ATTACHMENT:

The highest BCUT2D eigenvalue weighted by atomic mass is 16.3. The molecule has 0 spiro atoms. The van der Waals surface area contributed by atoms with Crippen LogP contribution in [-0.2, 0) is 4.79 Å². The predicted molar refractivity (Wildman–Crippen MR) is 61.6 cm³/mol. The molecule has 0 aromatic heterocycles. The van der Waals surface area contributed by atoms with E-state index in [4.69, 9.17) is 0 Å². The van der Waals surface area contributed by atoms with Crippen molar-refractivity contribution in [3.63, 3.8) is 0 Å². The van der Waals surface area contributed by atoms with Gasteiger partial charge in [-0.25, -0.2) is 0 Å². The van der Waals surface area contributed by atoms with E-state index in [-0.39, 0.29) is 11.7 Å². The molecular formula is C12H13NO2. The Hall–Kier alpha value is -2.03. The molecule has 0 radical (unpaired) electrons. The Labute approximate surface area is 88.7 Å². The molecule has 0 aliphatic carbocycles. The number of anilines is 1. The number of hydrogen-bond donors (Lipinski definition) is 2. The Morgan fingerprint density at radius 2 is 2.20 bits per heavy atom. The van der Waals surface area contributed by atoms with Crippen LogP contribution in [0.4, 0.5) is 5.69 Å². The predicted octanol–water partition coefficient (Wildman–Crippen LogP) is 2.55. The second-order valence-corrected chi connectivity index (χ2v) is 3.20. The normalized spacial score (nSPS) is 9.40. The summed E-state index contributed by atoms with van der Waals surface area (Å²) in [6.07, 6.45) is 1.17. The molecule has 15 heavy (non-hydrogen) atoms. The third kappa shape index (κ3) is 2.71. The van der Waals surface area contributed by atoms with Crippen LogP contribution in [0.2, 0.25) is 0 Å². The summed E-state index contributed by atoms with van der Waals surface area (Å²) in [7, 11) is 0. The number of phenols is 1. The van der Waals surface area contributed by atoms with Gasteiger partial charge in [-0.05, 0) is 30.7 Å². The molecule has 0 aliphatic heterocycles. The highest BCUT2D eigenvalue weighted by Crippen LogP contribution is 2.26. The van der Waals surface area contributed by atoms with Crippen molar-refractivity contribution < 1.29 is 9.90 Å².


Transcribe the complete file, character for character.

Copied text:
The highest BCUT2D eigenvalue weighted by atomic mass is 16.3. The molecule has 0 spiro atoms. The van der Waals surface area contributed by atoms with Crippen LogP contribution in [-0.2, 0) is 4.79 Å². The predicted molar refractivity (Wildman–Crippen MR) is 61.6 cm³/mol. The molecule has 0 aromatic heterocycles. The van der Waals surface area contributed by atoms with E-state index in [4.69, 9.17) is 0 Å². The van der Waals surface area contributed by atoms with Crippen molar-refractivity contribution in [3.63, 3.8) is 0 Å². The van der Waals surface area contributed by atoms with Gasteiger partial charge in [-0.25, -0.2) is 0 Å². The van der Waals surface area contributed by atoms with E-state index in [-0.39, 0.29) is 11.7 Å². The molecular formula is C12H13NO2. The Hall–Kier alpha value is -2.03. The molecule has 0 radical (unpaired) electrons. The Labute approximate surface area is 88.7 Å². The molecule has 0 aliphatic carbocycles. The number of anilines is 1. The number of hydrogen-bond donors (Lipinski definition) is 2. The Morgan fingerprint density at radius 2 is 2.20 bits per heavy atom. The van der Waals surface area contributed by atoms with Crippen LogP contribution in [0.4, 0.5) is 5.69 Å². The predicted octanol–water partition coefficient (Wildman–Crippen LogP) is 2.55. The second-order valence-corrected chi connectivity index (χ2v) is 3.20. The normalized spacial score (nSPS) is 9.40. The summed E-state index contributed by atoms with van der Waals surface area (Å²) in [6.07, 6.45) is 1.17. The molecule has 15 heavy (non-hydrogen) atoms. The third kappa shape index (κ3) is 2.71. The van der Waals surface area contributed by atoms with Crippen LogP contribution in [0.2, 0.25) is 0 Å². The summed E-state index contributed by atoms with van der Waals surface area (Å²) in [7, 11) is 0. The number of phenols is 1. The van der Waals surface area contributed by atoms with Gasteiger partial charge in [-0.05, 0) is 30.7 Å². The molecule has 0 aliphatic heterocycles. The highest BCUT2D eigenvalue weighted by Crippen LogP contribution is 2.26. The van der Waals surface area contributed by atoms with Crippen molar-refractivity contribution < 1.29 is 9.90 Å².